Facsimile edition of the manuscript Latin Vatican 3770 of the Vatican Apostolic Library, one of his most remarkable books of prayers.
Of itself is a unique book. First because of its size. There is no other book of sentences, or if you like, Book of Hours, of the same volume: 231 folios (462 pages) with the two folios of guard at the beginning and at the end.
But above all by its content. In addition to proposing the entire collection of the biblical book of the Psalms, it contains the four classic evangelical readings (John, Matthew, Luke, Mark, in that order), the canonical office of the Virgin, the Mass of the Virgin and a unique series Of prayers always addressed to the Virgin, until now, as far as we know, never assembled in a single manuscript for the use of the faithful; Plus two sets of complete litanies of saints, to close the series with the seven penitential psalms with the consequent sentences. By some aspects of its content it comes close to the usual Books of Hours, but it is, in reality, by its true content, entirely unique.
No doubt what distinguishes this facsimile and confers its special and exclusive value is the series of miniatures of high artistic level that decorate it, be it in the same Psalter, or in the Office of the Virgin, be distributed in the book as an introduction to Other texts. Most of these miniatures, first of all the eight that decorate the Book of Psalms, with the story of David, seemingly have no parallel in any other book of the same type.
The facsimile edition is accompanied by a commentary by Cardinal Jorge Mejia, Librarian and Archivist emeritus of the Holy See, for a more complete explanation and explanation of its various parts and illustrations.
The Latin Vat. 3770 is distinguished at first sight by two things: its remarkable extension: 232 folios (464 pages) and the precious page thumbnails that decorate it. More carefully, its precise content, also peculiar and certainly alien to the typical Book of Hours.
The folios of this manuscript are 14.3 x 20 cm. And the written (and / or decorated) part 12 x 12; That is, practically a square. The written text usually occupies 21 lines, prepared in each case by red ink. As it is characteristic of this type of manuscripts, the folios usually have, around the written (or illustrated) part one (the majority), two or three and in some case four, marginal bands almost always in gold background, illustrated by flowers , Some fruit and sometimes also small animals, insects (the preference goes to the butterflies) and some small bird. In a manuscript like the present, this undoubtedly favors the reading, making almost of each folio a small work of art.
Writing is so identical with itself, that presupposes, if not a single scribe, that it would seem impossible, given the extension, at least a group or school of scribes, strictly consistent with themselves. The initials abound, beautiful in design, identical from the beginning to the end of the manuscript.
It calls at last attention, the profusion of whole-page miniatures, especially in the Psalter, eight in all, one of the remarkable qualities of the manuscript reproduced.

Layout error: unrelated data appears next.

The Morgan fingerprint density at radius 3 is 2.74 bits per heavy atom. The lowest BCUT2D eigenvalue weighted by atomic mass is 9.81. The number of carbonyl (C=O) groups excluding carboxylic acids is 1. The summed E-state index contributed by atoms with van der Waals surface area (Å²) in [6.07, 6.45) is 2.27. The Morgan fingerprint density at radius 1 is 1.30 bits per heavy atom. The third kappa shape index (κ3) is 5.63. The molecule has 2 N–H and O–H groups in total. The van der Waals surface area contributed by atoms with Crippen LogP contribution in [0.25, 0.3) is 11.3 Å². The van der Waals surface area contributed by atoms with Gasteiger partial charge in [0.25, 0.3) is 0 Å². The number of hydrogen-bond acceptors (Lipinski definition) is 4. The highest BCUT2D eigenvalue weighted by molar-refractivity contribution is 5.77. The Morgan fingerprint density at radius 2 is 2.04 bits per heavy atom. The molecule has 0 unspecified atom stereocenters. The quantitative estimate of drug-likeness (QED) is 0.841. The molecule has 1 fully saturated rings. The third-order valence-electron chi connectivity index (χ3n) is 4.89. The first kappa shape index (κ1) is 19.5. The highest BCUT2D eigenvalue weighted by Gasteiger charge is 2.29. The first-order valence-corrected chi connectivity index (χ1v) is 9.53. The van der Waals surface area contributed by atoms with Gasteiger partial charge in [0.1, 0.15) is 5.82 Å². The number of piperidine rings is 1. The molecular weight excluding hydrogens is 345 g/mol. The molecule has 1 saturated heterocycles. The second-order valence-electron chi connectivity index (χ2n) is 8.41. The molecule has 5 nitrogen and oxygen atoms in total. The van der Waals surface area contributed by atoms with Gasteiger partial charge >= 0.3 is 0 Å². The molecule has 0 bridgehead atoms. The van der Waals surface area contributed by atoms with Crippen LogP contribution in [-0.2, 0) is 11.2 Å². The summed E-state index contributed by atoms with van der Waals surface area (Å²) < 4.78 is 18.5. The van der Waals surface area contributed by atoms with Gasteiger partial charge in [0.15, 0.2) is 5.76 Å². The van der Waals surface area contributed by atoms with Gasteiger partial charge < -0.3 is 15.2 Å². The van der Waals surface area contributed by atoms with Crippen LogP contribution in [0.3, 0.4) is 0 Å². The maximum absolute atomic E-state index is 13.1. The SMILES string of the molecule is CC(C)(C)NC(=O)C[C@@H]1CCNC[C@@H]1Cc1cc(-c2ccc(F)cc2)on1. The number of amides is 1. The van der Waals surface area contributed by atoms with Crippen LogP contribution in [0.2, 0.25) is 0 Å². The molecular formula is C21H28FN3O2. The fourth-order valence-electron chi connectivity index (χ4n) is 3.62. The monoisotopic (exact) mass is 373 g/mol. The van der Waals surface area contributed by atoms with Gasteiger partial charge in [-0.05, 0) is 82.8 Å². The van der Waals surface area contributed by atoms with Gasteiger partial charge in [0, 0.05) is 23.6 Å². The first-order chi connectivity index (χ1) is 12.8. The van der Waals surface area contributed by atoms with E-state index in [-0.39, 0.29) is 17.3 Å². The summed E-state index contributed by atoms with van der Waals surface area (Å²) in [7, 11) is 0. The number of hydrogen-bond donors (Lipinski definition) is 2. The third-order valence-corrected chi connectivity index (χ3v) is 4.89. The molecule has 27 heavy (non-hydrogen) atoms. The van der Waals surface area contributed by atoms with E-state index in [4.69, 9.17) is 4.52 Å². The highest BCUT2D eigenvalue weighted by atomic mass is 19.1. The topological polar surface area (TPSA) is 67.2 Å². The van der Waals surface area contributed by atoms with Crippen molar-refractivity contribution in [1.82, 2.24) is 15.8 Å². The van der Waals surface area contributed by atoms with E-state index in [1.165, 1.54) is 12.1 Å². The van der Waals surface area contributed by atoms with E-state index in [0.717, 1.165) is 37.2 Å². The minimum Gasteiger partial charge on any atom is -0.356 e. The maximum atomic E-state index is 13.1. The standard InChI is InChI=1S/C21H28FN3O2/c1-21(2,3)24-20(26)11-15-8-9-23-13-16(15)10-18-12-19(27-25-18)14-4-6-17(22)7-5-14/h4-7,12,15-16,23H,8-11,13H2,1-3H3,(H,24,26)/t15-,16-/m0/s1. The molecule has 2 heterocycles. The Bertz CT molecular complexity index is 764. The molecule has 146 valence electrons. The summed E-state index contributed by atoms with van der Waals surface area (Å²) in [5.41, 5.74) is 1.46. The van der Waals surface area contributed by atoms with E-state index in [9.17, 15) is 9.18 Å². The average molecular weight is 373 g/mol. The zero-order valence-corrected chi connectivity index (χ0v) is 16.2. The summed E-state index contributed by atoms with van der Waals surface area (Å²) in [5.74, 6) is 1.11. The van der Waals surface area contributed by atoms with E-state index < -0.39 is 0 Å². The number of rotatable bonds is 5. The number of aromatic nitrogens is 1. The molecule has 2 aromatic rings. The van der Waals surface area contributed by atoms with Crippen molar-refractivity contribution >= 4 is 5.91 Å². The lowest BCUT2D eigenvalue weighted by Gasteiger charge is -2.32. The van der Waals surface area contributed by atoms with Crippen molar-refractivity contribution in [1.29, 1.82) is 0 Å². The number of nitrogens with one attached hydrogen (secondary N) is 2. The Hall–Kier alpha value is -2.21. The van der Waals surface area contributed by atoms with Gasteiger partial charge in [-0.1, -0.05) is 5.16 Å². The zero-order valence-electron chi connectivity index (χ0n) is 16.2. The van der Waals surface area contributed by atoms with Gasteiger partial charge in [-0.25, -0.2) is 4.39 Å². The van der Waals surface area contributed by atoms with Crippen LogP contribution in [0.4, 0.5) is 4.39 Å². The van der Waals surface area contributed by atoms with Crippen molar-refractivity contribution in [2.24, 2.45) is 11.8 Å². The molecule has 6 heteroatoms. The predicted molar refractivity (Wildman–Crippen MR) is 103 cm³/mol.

There are three series of miniatures, two full page and another series that takes the full extent of the folio, limited the latter to the headings of the months of the year in the Calendar.
The activities of each month are drawn and illuminated with care and more than one is especially artistic. For example, the description of the boat ride in the month of May with a wide landscape behind. Or the beautiful scene of domestic life in a typically Dutch middle class house for the month of December.
A series also notable, and among the best in the book, are those of the four evangelists, carefully framed at the beginning of the four respective passages, by space of about eleven lines. Each of them, it may be said, is a small work of art, already in the tradition of the great Flemish or Dutch artists of the second half of the fifteenth century.
Each of these miniatures is itself a small work of art and certainly the key to identify, as far as possible, the main artist author of the book’s decoration.
All of which means that the workshop entrusted with the copy and illustration of the manuscript, as often happens, has not found or did not have a single artist, but in any case for the continuous floral decoration, itself admirable, but Which has turned to several artists of different quality and level.
The facsimile is bound in leather. The binding is in brown goat skin and is stamped dry on both sides of the cover and on the back, with the same motifs as the original one. Like the original volume, the facsimile features the golden corners. Format 14.3 x 20 cm. 464 pages.
The volume of study or supplementary volume is bound in Italian silk, richly illustrated on the cover and with heavily decorated guards. Realized by Cardinal Jorge Mejía, Archivist and Librarian Emeritus of the Holy Roman Church. Texts in Spanish.
This facsimile edition of the original sixteenth century codex was made in 2014.
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